MILE 22 could’ve been a pretty decent flick if it would’ve just slowed the fuck down and added about 20 minutes to its runtime. That way each camera shot/cut/edit what have you could’ve been more than the max of 3.5 seconds a piece (probably averages around 2 seconds for the whole film). This movie is basically 16 Blocks on cocaine. The film literally has no room to breath thus everything (story, action shots, characterization) suffers. The movie isn’t as bad as the critics are making it out to be, the film is watchable, and the first ten minute raid is actually pretty damn good, but the rest of the film seemed super rushed, as if they had a short window to shoot because everybody else was doing different things. This is definitely Mark Wahlberg and Peter Berg’s worst collaboration yet, and after the poor box office results, maybe they should stick to what they are good at: adaptations of real life events instead of a jumbled up ass fictional script.
What is so frustrating about all of this is that all the ingredients were there to make a pretty good film, instead of a confusing okay one. Mark Wahlberg’s Silva character is very interesting but you only get to know about him through a quick introductory credits sequence, and the fact that he yells almost every single line while annoyingly pulling and slapping a rubber ban on his wrist to keep himself calm. Lauren Cohen’s character has a decent family (why in the fuck would you work for a cover ops branch of the government if you want to see your daughter) dynamic, but it too is rushed with a quick video call with the daughter and ex that lasts 20 seconds? The character that is explored the most in this is The Raid’s Iko Uwais, and even his dynamic of being a pretty bad ass martial artist is rushed with the camera never just settling on him so we can see those sweet fighting movies. His moves are cut off quicker than a Michael Bay or Paul Greengrass film. Peter Berg knows how to direct, especially with his last three collaborations with Wahlberg, so I don’t get the unnecessary shaky cam/quick cut stuff with this film. A director uses this method when they know that they aren’t a very good action director, and those cuts will make it seem like it is ‘bad ass fury fighting’ when in actuality if the camera stayed still it would look pretty tame and fake. It really doesn’t make sense with Iko Uwais fight scenes, because if you’ve seen The Raid, you know the guy is a bad ass martial artist. My thinking? The whole shoot was rushed and the editing person only had a few rough takes to edit together and not much to work with.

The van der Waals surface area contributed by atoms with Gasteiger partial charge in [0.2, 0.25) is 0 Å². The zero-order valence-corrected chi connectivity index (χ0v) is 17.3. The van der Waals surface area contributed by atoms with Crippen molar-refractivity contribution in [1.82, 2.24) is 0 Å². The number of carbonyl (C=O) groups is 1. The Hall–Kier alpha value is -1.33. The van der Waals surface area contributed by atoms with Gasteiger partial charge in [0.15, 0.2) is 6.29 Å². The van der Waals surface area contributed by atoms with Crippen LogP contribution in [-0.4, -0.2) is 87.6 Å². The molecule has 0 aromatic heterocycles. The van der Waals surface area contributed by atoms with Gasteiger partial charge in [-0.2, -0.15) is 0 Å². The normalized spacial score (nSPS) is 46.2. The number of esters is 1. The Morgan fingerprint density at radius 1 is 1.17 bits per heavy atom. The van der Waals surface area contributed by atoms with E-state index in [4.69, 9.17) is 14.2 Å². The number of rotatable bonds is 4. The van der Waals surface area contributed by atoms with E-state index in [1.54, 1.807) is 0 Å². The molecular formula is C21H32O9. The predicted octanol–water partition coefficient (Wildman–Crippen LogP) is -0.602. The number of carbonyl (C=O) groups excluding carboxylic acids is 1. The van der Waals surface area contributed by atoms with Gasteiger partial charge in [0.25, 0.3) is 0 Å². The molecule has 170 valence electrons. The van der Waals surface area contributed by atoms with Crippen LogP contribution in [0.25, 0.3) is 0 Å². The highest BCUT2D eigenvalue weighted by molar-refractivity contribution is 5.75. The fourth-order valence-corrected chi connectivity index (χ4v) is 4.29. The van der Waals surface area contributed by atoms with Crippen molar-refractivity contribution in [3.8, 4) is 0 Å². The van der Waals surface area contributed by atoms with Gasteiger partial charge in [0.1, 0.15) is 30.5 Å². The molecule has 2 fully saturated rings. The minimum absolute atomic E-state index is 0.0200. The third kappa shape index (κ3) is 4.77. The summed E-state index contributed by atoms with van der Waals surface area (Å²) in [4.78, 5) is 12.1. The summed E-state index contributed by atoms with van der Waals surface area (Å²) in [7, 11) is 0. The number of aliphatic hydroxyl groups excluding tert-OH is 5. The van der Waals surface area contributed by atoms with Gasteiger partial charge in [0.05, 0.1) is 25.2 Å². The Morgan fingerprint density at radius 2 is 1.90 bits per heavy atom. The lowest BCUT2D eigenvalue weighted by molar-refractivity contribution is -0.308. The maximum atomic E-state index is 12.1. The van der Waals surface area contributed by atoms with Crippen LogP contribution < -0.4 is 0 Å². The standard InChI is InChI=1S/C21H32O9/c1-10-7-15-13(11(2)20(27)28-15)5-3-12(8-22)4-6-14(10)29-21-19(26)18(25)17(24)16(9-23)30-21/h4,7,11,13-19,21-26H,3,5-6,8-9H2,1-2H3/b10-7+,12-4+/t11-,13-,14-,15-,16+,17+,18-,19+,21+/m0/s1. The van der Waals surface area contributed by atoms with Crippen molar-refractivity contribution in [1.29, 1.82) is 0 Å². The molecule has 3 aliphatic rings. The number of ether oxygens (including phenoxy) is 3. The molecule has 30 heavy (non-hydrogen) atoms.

When I compared the movie to 16 Blocks, I wasn’t kidding. The story deals with this covert ops ghost government team led by Wahlberg and John Malkovich, and this man named Li Noor has some important information to give them that involved chemicals that can be used to build bombs that are worse than anything that has come before, including Hiroshima. He will give the government the information, as long as he is on a plane to the United States that is 22 miles away. Those 22 miles are supposed to seem like forever since they get bombarded with people trying to kill Noor. The movie has some good action beats, and the movie is a short 94 minutes, but it goes by way too fast and feels way too rushed. Also, the movie abruptly ends, and I get why it does (because they believe they were going to make a trilogy of films, this weekend box office says otherwise), but it still leaves a bitter taste in your mouth. The movie even has a interesting twist, that if explored more, could’ve been a nice treat instead of a shrug.
Anyway, this is a Netflix watch or Redbox rental at best. There are definitely worse films out there right now, like Mamma Mia 2 or The Spy Who Dumped me, but there are better ones, like Mission Impossible Fallout and BlacKkKlansman that deserve your box office bucks more. The film wasn’t terrible, it’s just frustratingly okay. I would like to try it out again if some extended cut with like 15 to 20 extra minutes were released, because it feels like an unfinished film. I want to blame director Peter Berg, but in the end, I always blame Hollywood, the production company, and the producers. They should always…ALWAYS…know better.